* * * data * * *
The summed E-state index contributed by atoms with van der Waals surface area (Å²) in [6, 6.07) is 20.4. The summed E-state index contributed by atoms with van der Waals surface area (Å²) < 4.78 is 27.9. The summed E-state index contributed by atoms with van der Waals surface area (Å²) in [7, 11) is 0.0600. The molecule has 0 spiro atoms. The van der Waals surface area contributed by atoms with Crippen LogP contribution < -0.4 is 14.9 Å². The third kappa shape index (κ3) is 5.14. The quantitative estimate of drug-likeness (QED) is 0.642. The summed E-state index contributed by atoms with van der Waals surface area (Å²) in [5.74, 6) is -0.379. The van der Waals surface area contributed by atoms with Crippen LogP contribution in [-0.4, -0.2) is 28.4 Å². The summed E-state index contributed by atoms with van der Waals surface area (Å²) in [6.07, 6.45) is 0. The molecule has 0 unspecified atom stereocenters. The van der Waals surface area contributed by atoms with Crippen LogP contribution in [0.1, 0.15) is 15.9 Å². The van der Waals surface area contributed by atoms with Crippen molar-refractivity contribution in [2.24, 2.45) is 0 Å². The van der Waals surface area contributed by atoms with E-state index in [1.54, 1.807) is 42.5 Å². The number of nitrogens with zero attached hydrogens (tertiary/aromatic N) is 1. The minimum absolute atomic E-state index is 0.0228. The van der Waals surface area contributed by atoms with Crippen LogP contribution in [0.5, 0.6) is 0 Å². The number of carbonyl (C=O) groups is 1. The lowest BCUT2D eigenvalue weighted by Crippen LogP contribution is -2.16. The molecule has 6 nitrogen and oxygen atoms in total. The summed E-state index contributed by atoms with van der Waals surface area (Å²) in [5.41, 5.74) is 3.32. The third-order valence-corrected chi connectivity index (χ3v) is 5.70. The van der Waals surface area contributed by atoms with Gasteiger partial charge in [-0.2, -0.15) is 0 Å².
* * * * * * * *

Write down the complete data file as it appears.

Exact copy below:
The summed E-state index contributed by atoms with van der Waals surface area (Å²) in [6, 6.07) is 20.4. The summed E-state index contributed by atoms with van der Waals surface area (Å²) < 4.78 is 27.9. The summed E-state index contributed by atoms with van der Waals surface area (Å²) in [7, 11) is 0.0600. The molecule has 0 spiro atoms. The van der Waals surface area contributed by atoms with Crippen LogP contribution < -0.4 is 14.9 Å². The third kappa shape index (κ3) is 5.14. The quantitative estimate of drug-likeness (QED) is 0.642. The summed E-state index contributed by atoms with van der Waals surface area (Å²) in [5.74, 6) is -0.379. The van der Waals surface area contributed by atoms with Crippen LogP contribution in [-0.4, -0.2) is 28.4 Å². The summed E-state index contributed by atoms with van der Waals surface area (Å²) in [6.07, 6.45) is 0. The molecule has 0 unspecified atom stereocenters. The van der Waals surface area contributed by atoms with Crippen LogP contribution in [0.1, 0.15) is 15.9 Å². The van der Waals surface area contributed by atoms with Crippen molar-refractivity contribution in [2.24, 2.45) is 0 Å². The van der Waals surface area contributed by atoms with E-state index in [1.54, 1.807) is 42.5 Å². The number of nitrogens with zero attached hydrogens (tertiary/aromatic N) is 1. The minimum absolute atomic E-state index is 0.0228. The van der Waals surface area contributed by atoms with Crippen LogP contribution in [0.5, 0.6) is 0 Å². The number of carbonyl (C=O) groups is 1. The lowest BCUT2D eigenvalue weighted by Crippen LogP contribution is -2.16. The molecule has 6 nitrogen and oxygen atoms in total. The summed E-state index contributed by atoms with van der Waals surface area (Å²) in [5.41, 5.74) is 3.32. The third-order valence-corrected chi connectivity index (χ3v) is 5.70. The van der Waals surface area contributed by atoms with Gasteiger partial charge in [-0.2, -0.15) is 0 Å².